The Demographic and Neurocognitive Profile of Clients Diagnosed With Fetal Alcohol Spectrum Disorder in PATCHES Paediatrics Clinics Across Western Australia and the Northern Territory

Sophia Connor, Kuen Yee Tan, Carmela F Pestell, James P Fitzpatrick

Research output: Contribution to journalArticle

Abstract

BACKGROUND: Fetal alcohol spectrum disorder (FASD) is a diagnosis relating to neurocognitive impairments associated with prenatal alcohol exposure. A key aspect of improving FASD diagnostic processes and management is understanding the demographic and neurocognitive profile of those living with FASD. The aim of this study was to describe the demographic and neurocognitive profile of the first 199 individuals diagnosed with FASD in PATCHES Paediatrics clinics.

METHODS: A retrospective cross-sectional descriptive study design was conducted with individuals diagnosed with FASD between 2013 and 2018 through a multidisciplinary team according to the Australian FASD Diagnostic Guidelines.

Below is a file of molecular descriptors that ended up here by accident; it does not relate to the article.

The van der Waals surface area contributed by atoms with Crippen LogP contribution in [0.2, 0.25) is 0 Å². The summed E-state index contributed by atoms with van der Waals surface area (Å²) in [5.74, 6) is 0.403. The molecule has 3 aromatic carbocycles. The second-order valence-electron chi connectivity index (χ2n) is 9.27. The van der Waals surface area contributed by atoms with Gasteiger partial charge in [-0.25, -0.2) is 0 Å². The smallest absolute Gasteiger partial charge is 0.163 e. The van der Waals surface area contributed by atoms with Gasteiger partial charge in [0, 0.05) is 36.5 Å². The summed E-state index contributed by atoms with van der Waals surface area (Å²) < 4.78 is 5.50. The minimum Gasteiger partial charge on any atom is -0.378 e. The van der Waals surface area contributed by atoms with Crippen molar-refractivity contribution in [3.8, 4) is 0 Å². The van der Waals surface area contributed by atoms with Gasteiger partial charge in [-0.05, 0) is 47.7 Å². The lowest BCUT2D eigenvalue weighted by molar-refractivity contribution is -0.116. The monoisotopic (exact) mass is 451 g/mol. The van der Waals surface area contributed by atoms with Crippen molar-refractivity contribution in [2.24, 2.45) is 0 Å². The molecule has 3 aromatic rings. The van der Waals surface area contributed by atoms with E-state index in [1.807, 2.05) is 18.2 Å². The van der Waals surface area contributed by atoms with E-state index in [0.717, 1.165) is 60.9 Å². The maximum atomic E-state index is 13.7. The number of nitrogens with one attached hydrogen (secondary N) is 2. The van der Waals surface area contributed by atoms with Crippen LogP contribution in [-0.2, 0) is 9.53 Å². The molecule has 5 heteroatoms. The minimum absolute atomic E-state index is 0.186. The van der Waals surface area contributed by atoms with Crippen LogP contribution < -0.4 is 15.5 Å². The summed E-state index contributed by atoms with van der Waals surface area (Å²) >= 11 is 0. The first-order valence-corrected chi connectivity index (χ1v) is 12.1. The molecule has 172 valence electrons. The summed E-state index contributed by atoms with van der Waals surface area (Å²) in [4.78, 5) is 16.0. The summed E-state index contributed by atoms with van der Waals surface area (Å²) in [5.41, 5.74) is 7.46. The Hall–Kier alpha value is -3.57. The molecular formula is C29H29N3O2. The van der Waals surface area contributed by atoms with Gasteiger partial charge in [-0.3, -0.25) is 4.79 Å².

RESULTS: Participants were primarily male 133 (66.8%) and Aboriginal Australian 147 (73.9%), aged 2 to 31 (mean 10.5), with 94 (47.3%) from remote or very remote parts of Western Australia. Participants came from low 119 (59.8%), medium 48 (24.1%), and high 32 (16.1%) socioeconomic (SE) backgrounds. Low SE background was found to be a predictor of number of sentinel facial features (Wald χ2 (1) = 4.03, p < 0.05). Most received a diagnosis of FASD with <3 sentinel features 165 (82.9%). Participants either had 6 or more 46 (23.1%), 5 44 (22.1%), 4 55 (27.6%), or 3 (27.1%) neurodevelopmental domains impaired. Executive functioning was the most commonly impaired neurodevelopmental domain 158 (79.4%), and 31 (61%) reported sleep disturbance. ADHD was the most observed comorbid condition (41.7%).

CONCLUSIONS: This study improves our current understanding of neurocognitive and demographic profiles in individuals with FASD that have been clinically referred for diagnosis within Western Australia and the Northern Territory, and highlights the importance of prevention and early assessment/diagnosis as well as guidance regarding more targeted interventions. FASD affects individuals from all cultural and SE backgrounds. Individuals from middle to higher SE groups are at risk of FASD with prevention efforts needing to target these sectors of society. Suggestions for future research directions are also provided.

Original languageEnglish
Pages (from-to)1284-1291
JournalAlcoholism: Clinical and Experimental Research
Volume44
Issue number6
DOIs
Publication statusPublished - 1 Jun 2020

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